Participants was 35.3 (standard deviation: 7.1) years. The demographics (98%), foetal heart rate (80.5%), temperature, pulse and respiratory (74.5%) and maternal blood pressure (73.2%) section of the partograph were the most charted. The least charted sections were foetal descent (19.5%), cervical dilatation (21.5%) and uterine contractions (24.8%). Use of the partograph was associated with the female gender with a 58% (aOR: 0.42. 95% CI: 0.19-0.91) lower odds compared to male nurses. The findings highlight a persistent gap in the use of the partograph in Kenya despite the recent countrywide BEmONC training. There is a need for enhanced on-job training for nurses and midwives on the use of the partograph but also a need to explore the possibility of using the electronic partograph that are effective in reducing adverse foetal outcomes and improve adherence to labour care and strengthen routine support supervision to review nurses-midwives in the use of the partograph. In low resource setting, the completion rate of partograph is low despite heavy investment in training of healthcare workers on Basic Emergency Obstetric and Neonatal Care (BEmONC), which promotes the use of partographs to monitor the progress of labour. In Kenya, the rate of caesarean section, instrumental delivery and APGAR score less than 7 at 1 min has increased. Therefore, this study determined the extent of use of partograph as a tool for monitoring the progress of the mother and the foetus during labour in selected Western counties in Kenya. This cross-sectional study was conducted in Kisumu and Vihiga counties in Western Kenya between May and June 2019. Validated self-administered questionnaires and checklists were used to collect data from participants and randomly chosen participant-filled partograph. Sample characteristic and extent of use of partograph were described using frequencies and percentages while factors associated with partograph use were assessed using multivariable logistic regression. Statistical significance was set at p<0.05. Out of 149 participants, 104 (69.8%) were female, 144 (96.6%) were nurses, 52% worked in health centres, 37% had worked for seven or more years and trained on BEmONC within 1 to 2 years.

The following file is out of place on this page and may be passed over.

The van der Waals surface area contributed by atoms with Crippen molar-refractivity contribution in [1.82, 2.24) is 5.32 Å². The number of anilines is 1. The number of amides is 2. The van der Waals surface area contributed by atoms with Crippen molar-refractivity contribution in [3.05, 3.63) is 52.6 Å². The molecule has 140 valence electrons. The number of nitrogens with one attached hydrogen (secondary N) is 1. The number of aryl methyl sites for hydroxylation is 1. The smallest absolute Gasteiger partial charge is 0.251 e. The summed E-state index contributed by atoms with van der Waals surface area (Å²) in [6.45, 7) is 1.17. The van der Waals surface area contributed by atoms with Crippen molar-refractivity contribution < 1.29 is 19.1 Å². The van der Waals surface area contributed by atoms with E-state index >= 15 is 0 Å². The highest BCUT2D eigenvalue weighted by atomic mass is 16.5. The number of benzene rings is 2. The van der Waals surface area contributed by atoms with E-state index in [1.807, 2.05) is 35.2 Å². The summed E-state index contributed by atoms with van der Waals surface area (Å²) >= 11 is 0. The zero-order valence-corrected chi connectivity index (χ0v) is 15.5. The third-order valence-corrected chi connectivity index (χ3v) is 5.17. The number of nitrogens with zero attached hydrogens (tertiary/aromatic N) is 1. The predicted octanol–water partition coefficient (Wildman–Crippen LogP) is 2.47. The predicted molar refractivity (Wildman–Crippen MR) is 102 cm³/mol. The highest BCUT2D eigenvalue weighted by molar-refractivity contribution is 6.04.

Key words: Partograph, labour, antenatal care, skilled birth attendance, Kenya.
APGAR, Appearance, pulse, grimace, activity and respiration; BEmONC, basic emergency obstetric and newborn care; KDHS, Kenya Demographic and Health Survey; MMR, maternal mortality rate; SBAs, skilled birth attendants; WHO, World Health Organization.
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